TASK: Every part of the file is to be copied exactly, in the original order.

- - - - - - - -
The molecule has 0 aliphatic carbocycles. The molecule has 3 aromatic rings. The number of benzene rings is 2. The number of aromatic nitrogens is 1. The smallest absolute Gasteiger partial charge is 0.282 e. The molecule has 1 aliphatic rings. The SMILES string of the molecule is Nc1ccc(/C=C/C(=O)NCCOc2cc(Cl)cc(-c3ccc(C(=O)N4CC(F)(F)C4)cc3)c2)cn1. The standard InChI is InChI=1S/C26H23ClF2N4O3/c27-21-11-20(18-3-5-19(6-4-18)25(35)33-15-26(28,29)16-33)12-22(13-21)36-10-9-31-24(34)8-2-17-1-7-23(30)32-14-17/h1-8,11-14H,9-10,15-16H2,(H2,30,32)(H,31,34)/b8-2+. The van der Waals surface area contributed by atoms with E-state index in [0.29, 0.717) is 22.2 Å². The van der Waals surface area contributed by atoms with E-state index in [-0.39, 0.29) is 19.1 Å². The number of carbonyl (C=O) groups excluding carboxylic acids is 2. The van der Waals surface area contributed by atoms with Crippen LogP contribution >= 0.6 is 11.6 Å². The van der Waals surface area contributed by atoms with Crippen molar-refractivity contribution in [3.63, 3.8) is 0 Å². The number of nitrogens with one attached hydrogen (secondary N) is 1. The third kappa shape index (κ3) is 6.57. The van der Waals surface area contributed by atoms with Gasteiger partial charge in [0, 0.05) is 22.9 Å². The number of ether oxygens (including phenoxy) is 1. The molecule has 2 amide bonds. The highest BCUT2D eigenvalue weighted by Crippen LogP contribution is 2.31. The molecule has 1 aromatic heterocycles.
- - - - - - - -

The molecule has 0 aliphatic carbocycles. The molecule has 3 aromatic rings. The number of benzene rings is 2. The number of aromatic nitrogens is 1. The smallest absolute Gasteiger partial charge is 0.282 e. The molecule has 1 aliphatic rings. The SMILES string of the molecule is Nc1ccc(/C=C/C(=O)NCCOc2cc(Cl)cc(-c3ccc(C(=O)N4CC(F)(F)C4)cc3)c2)cn1. The standard InChI is InChI=1S/C26H23ClF2N4O3/c27-21-11-20(18-3-5-19(6-4-18)25(35)33-15-26(28,29)16-33)12-22(13-21)36-10-9-31-24(34)8-2-17-1-7-23(30)32-14-17/h1-8,11-14H,9-10,15-16H2,(H2,30,32)(H,31,34)/b8-2+. The van der Waals surface area contributed by atoms with E-state index in [0.29, 0.717) is 22.2 Å². The van der Waals surface area contributed by atoms with E-state index in [-0.39, 0.29) is 19.1 Å². The number of carbonyl (C=O) groups excluding carboxylic acids is 2. The van der Waals surface area contributed by atoms with Crippen LogP contribution >= 0.6 is 11.6 Å². The van der Waals surface area contributed by atoms with Crippen molar-refractivity contribution in [3.63, 3.8) is 0 Å². The number of nitrogens with one attached hydrogen (secondary N) is 1. The third kappa shape index (κ3) is 6.57. The van der Waals surface area contributed by atoms with Gasteiger partial charge in [0, 0.05) is 22.9 Å². The number of ether oxygens (including phenoxy) is 1. The molecule has 2 amide bonds. The highest BCUT2D eigenvalue weighted by Crippen LogP contribution is 2.31. The molecule has 1 aromatic heterocycles.